SINGAPORE — Defense Secretary Jim Mattis on Saturday raised the prospect of further American steps against China if its “militarization” of the South China Sea continues.

Mattis said Beijing was intimidating and coercing others in the region by putting weapons systems on man-made islands.

President Trump, backing the remarks by his Pentagon chief at an international security forum in Singapore, said on Twitter: “Very surprised that China would be doing this?”

Mattis said the Trump administration’s recent decision to disinvite China from a multinational naval exercise this summer was an “initial response” to Beijing’s island activity. Mattis called the U.S. action a “relatively small consequence. I believe there are much larger consequences in the future.”

China’s reliance on military muscle to achieve its goals “is not a way to make long-term collaboration the rule of the road in a region that’s important to China’s future,” Mattis said.

“There are consequences that will continue to come home to roost, so to speak, with China, if they don’t find a way to work more collaboratively with all of the nations who have interests,” he said.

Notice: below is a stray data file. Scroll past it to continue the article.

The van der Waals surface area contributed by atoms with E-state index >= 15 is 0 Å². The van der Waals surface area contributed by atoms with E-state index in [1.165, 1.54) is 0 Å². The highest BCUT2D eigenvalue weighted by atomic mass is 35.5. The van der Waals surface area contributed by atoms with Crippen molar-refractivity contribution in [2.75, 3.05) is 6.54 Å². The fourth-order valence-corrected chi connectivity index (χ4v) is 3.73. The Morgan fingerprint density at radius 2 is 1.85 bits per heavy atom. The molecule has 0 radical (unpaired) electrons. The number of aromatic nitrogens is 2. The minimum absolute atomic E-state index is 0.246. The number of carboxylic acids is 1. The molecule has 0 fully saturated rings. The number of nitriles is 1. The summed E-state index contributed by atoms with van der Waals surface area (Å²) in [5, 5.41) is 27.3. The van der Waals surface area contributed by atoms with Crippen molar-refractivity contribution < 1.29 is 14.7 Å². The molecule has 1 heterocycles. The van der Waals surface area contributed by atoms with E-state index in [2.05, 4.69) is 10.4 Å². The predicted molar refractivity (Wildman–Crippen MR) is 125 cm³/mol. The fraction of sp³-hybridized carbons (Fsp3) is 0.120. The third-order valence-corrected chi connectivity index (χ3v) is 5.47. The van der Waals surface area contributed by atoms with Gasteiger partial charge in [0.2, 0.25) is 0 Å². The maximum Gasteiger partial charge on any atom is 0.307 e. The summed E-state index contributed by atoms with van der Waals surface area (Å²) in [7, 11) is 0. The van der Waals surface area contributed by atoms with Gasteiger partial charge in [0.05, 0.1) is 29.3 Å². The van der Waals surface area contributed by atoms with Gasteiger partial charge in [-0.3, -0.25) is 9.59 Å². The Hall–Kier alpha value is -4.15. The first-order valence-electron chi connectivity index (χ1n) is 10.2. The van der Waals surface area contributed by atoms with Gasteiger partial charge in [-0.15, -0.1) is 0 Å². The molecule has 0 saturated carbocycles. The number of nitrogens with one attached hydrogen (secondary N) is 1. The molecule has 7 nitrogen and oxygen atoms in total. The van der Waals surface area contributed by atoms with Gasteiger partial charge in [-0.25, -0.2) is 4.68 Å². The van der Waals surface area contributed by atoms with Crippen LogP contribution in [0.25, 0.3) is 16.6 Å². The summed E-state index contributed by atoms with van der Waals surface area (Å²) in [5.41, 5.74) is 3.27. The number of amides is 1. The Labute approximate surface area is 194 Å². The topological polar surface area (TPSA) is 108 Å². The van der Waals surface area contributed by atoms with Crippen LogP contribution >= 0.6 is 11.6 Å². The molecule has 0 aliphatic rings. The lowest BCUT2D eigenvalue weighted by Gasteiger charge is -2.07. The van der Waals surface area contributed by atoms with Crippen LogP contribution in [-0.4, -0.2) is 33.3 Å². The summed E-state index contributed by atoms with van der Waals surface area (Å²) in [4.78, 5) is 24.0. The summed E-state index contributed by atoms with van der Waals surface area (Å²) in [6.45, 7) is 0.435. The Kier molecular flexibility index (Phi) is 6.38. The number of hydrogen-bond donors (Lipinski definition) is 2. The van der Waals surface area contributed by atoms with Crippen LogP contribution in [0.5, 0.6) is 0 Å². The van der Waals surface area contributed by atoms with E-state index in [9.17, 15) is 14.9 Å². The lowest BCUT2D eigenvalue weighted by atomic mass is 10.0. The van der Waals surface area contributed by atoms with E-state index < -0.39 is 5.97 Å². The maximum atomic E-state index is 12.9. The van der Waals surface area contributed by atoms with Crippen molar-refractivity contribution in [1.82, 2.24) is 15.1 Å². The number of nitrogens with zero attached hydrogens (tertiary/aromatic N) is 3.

The bluster comes at a delicate time in U.S.-China relations, as the Trump administration is warily asking for China’s help with North Korea ahead of a June 12 summit, while also threatening a trade war. Trump renewed his threat to hike tariffs on Chinese goods, just days before his commerce secretary arrived in Beijing on Saturday for trade talks.

Mattis said there was little doubt about Beijing’s intentions.

“Despite China’s claims to the contrary, the placement of these weapons systems is tied directly to military use for the purposes of intimidation and coercion,” Mattis said at the annual Shangri-La Dialogue.

China recently has deployed anti-ship missiles, surface-to-air missiles, electronic jammers and other equipment on the Spratly Islands, and landed a bomber aircraft at Woody Island.

Mattis also touched on the issue of Taiwan, a longstanding dispute between the U.S. and China. He said Washington will continue to provide defense equipment and services to Taiwan and oppose any effort to alter the status quo. China claims the self-governing island as its own territory to be brought under its control by force, if necessary.

But Mattis also said the U.S. welcomes cooperation with China “wherever possible,” and announced that he has accepted Beijing’s invitation to visit soon. It was not immediately clear whether that invitation would stand after the conference.

Mattis’ comments drew a pointed reaction from a Chinese official at the meeting.

Senior Col. Zhao Xiaozhuo said a U.S. move to send two warships into China’s “territorial waters” was a violation of law, and an “obvious provocation to China’s national security and territorial integrity.”